Russian Deputy Prosecutor General Nikolai Shepel promptly rejected Basaev's claim as the "delirium of a terrorist murderer of children," AFP reported. Shepel told Interfax on 31 August that the official investigation into the Beslan events has not revealed any evidence of FSB involvement.
Basaev claimed responsibility for planning the Beslan hostage taking
shortly after it took place. In an interview made in June that was broadcast last month
by the American television network ABC, Baseav argued that "the entire Russian people share the responsibility for Beslan in that their silent consent is tantamount to approval of this war." At the same time, Basaev admitted that "to be honest, I did not expect" that the Russian authorities would risk the lives of hundreds of children by storming the school building where they were being held hostage.
Basaev said he would welcome "an open international investigation" into the circumstances of the hostage taking, and that "we have a survivor of that operation who is ready to give evidence." That assertion calls into question the Russian authorities' assertion that Nurpasha Kulaev, currently on trial for his participation in the hostage taking, was the sole militant to survive the storm of the school.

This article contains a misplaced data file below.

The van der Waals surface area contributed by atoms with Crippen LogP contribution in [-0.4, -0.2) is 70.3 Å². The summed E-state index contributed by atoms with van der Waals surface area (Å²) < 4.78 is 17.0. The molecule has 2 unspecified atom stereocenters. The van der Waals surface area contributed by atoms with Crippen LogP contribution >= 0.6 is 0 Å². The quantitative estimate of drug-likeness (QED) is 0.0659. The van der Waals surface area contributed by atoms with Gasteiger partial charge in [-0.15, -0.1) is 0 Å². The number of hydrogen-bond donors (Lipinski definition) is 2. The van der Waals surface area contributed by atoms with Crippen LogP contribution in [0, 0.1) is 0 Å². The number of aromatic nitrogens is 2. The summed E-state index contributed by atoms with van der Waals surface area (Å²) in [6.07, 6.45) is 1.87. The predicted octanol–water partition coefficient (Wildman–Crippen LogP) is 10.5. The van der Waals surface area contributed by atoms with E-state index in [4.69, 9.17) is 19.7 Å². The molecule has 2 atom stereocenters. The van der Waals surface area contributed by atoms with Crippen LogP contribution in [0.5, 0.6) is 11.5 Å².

In his 30 August statement, Basaev asked why he should disclaim responsibility for "a successful operation that demonstrated the true face of 'Rusism,'" a concept that he subsequently defined as "a people-hating, schizophrenic imperialistic ideology, a mutation comprised of elements of fascism, racism, chauvinism, and other 'isms.'"
Basaev then proceeded in his statement to outline the developments that culminated in the Beslan operation. He alleged that the special services in North Ossetia had infiltrated into the ranks of his men an agent, whom he identified as Vladimir Khodov. Khodov was instructed to win Basaev's confidence, which according to Basaev he succeeded in doing by participating in several bombings in Vladikavkaz. Khodov then proposed to Basaev seizing the parliament and government buildings in Vladikavkaz. But shortly afterward, he confessed to Basaev his relations with the FSB, and agreed to function as a double agent.
Basaev said preparations for the operation in Vladikavkaz got under way in the spring of 2004. That operation was scheduled for 6 September, the anniversary of the declaration in 1991 of Chechnya's independence. The plan was for the FSB to intercept and neutralize Basaev's men on the outskirts of the North Ossetian capital. To that end, a safe corridor was made available to Basaev's men, which Basaev said they took advantage of to reach Beslan without being intercepted.